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Build A Website Your Clients Will Love

By Robert Warren
Posted Saturday, June 26, 2004

You've just spent good money on your first business website. You have invested in search engine optimization, researched your keywords, bought paid inclusions. You have read every article promising unlimited success carried to your front door on the back of mouse clicks. You are confident that you've used every website traffic technique there is.

And you're getting traffic, but it's not boosting business. So what's wrong?

Especially as a professional service provider, it is not enough to simply direct traffic - web surfers are extremely unlikely to purchase your services based on a single visit to your website. They will research, they will compare. They will only approach you once they have reason to trust you, and trust themselves for choosing you.

Your true website prospects are the return visitors; for marketing purposes, everything else is background noise. Use these techniques to cut through that noise, by providing an online resource worthy of repeat traffic - a website that your clients will love:

Don't sell. Provide. It is important to understand that on the Internet, the user is in complete control of the transaction: hard selling will not work, and will probably antagonize your prospects. Skip the pitch, and instead build a website that serves as a true information resource.

Write and post articles that directly relate to your expertise - if you are a CPA, consider writing articles about financial planning or the importance of tax records; a dentist might write articles about the myths of gum care or the differences between common filling types. Provide a public place where you answer the questions of website users. Keep your website content rich and timely.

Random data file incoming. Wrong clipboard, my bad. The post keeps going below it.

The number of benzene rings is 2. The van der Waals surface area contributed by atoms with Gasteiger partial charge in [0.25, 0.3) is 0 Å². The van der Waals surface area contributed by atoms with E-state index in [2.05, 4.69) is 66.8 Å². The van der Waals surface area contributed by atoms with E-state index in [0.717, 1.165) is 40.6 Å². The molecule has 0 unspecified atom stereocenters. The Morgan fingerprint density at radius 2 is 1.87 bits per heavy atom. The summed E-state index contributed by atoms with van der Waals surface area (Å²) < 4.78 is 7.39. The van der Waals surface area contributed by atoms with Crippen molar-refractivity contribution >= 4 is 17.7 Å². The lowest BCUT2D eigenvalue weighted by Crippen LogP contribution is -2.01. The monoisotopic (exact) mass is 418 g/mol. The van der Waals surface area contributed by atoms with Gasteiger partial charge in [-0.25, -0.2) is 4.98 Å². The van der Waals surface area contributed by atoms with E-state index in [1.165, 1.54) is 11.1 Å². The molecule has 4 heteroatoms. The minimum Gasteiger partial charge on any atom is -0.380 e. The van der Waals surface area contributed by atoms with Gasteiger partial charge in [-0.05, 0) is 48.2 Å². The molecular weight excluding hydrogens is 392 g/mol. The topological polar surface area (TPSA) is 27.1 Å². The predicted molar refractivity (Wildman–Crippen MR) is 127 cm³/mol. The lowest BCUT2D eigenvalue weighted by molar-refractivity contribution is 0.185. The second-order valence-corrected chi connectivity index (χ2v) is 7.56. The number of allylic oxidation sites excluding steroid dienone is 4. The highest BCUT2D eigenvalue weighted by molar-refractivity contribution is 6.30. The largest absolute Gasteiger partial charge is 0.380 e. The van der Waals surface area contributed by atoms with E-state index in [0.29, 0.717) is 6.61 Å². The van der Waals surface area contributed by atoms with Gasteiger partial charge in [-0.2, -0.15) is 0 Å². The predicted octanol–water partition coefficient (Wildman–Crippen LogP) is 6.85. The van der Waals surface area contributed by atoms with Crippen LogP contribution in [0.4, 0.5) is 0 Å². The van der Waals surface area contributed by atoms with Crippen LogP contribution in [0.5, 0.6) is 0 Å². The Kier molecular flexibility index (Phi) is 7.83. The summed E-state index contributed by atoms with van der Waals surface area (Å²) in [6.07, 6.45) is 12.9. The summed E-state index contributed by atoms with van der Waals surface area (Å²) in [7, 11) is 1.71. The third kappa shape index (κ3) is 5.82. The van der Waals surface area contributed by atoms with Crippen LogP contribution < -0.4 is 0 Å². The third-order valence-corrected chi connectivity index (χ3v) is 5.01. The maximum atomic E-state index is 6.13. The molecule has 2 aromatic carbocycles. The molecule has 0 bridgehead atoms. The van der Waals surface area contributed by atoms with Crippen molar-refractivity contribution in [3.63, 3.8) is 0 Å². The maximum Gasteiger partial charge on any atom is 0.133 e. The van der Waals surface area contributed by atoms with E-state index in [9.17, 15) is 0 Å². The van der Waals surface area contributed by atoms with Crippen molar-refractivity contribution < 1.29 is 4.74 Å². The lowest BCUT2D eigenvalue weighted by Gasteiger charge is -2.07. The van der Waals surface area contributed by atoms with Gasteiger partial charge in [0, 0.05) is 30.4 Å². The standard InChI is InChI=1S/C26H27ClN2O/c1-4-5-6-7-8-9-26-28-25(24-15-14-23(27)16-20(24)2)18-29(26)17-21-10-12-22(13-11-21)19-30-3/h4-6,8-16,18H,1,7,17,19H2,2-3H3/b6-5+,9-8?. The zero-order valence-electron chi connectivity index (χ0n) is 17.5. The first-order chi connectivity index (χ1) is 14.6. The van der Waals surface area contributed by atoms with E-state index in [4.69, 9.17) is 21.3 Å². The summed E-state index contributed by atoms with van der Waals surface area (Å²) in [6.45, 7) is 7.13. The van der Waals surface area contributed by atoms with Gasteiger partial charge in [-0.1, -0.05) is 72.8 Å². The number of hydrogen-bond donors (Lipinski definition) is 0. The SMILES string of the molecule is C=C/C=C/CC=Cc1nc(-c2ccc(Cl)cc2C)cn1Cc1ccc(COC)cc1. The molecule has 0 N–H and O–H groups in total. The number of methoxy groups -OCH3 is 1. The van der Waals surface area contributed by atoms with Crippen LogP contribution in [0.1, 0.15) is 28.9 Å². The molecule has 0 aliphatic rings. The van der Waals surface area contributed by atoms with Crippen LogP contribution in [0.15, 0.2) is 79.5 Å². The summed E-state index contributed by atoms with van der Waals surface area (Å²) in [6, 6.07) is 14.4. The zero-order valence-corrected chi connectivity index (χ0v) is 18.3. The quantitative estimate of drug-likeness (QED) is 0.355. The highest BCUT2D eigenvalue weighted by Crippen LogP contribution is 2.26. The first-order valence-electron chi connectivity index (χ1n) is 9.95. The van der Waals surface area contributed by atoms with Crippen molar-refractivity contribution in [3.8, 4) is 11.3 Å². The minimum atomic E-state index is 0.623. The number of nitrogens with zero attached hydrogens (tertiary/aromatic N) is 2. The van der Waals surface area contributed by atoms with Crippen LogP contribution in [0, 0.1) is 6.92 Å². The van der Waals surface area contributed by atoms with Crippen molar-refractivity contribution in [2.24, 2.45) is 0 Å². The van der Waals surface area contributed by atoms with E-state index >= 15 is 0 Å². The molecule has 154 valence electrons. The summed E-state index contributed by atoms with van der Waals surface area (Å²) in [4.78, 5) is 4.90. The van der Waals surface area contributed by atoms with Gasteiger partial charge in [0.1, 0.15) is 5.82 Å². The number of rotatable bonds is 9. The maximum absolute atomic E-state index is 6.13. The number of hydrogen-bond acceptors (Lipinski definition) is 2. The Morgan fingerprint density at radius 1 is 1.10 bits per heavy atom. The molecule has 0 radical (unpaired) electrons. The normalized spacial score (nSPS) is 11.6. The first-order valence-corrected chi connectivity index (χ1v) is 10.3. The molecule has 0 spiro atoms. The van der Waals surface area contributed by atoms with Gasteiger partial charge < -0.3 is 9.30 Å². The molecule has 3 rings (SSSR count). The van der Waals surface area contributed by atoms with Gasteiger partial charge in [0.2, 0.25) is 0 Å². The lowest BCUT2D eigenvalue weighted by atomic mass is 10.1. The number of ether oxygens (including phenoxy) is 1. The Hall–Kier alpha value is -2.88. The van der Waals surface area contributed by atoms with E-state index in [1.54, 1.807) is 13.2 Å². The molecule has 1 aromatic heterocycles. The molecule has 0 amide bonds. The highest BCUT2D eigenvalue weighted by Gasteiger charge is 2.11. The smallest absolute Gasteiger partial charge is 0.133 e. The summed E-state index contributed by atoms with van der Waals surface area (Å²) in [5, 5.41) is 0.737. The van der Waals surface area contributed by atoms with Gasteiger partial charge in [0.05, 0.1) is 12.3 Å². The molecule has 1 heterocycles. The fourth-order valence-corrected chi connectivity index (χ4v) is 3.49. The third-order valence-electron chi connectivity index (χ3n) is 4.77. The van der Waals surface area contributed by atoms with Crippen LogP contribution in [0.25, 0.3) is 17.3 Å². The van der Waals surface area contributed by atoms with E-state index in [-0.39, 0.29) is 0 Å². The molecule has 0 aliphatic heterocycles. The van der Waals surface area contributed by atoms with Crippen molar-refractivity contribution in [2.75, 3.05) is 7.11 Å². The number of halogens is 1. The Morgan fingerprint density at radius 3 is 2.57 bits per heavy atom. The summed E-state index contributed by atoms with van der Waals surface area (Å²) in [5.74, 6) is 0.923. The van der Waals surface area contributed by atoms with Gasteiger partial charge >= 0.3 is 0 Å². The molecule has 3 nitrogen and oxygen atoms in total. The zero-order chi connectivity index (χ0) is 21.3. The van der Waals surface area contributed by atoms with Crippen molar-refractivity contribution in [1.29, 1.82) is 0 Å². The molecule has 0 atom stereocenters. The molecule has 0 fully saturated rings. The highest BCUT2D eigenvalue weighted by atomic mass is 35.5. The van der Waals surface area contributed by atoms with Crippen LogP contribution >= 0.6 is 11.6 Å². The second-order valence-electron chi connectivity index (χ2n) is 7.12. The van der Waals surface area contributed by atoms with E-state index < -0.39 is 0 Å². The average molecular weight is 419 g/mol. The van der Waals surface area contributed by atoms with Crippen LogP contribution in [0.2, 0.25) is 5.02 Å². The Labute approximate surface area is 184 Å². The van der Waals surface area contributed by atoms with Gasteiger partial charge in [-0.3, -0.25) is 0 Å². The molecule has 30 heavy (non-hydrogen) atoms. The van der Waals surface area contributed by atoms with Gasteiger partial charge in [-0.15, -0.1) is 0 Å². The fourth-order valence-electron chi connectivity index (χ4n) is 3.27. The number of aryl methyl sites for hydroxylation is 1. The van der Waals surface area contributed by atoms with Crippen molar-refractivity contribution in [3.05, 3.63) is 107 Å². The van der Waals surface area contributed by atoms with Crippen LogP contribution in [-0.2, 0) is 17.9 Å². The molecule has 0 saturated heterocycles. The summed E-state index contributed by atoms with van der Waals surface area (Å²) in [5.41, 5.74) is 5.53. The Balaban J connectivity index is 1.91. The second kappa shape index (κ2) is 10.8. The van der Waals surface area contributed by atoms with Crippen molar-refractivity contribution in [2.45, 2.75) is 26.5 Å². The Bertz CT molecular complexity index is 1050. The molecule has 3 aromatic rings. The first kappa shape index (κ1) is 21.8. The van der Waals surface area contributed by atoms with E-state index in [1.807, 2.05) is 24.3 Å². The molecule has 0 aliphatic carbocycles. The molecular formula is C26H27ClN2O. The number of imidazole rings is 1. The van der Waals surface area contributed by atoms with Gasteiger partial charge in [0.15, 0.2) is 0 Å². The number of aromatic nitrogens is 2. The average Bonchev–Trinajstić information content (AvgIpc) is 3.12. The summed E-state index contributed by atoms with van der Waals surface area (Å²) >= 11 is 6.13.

Write short and lean. Website users don't casually ease themselves into online reading: they want the facts now and they don't want to spend a lot of time finding them. This means that your content must be written in a lean and compact style that can be quickly scanned by the eye.

Keep your text pieces under 500 words, and preferably in the 250-350 word range. Use simple and direct sentences, in the clearest language possible. Don't make your readers wade through a sea of worthless prose, just to arrive at a small island of information: get right to the point and deliver the goods.

Think navigation. The best content on Earth means nothing if it can't be found quickly. Carefully organize your website in hierarchical format, with plenty of internal links - make all of your important pages only a mouse click or two from the top page. Deliver your content with as much convenience as possible to your visitors.

Appreciate context. Strong navigation design helps the left-brain surfers who know what they want, but many of your visitors will browse your site more creatively: they surf by context rather than placement.

Provide links within the content itself, pointing to other related information on your website. Develop clusters of associations in your content that allow readers to find information intuitively as well as logically.

Build community. Savvy Internet marketers are now learning what technologists have known for years: that the Internet is primarily a social medium. The most popular and profitable websites are those that foster community among their visitors. Provide facilities - forums, newsletters, mailing lists - for your clients to communicate with each other.

Be creative - help your clients turn your website into a favorite meeting place, a place to return to, time and again. Develop a website that your clients will love.

About the Author
Robert Warren ( is a freelance copywriter in the Orlando, Florida area, specializing in providing for the marketing and communications needs of the independent professional private practice.


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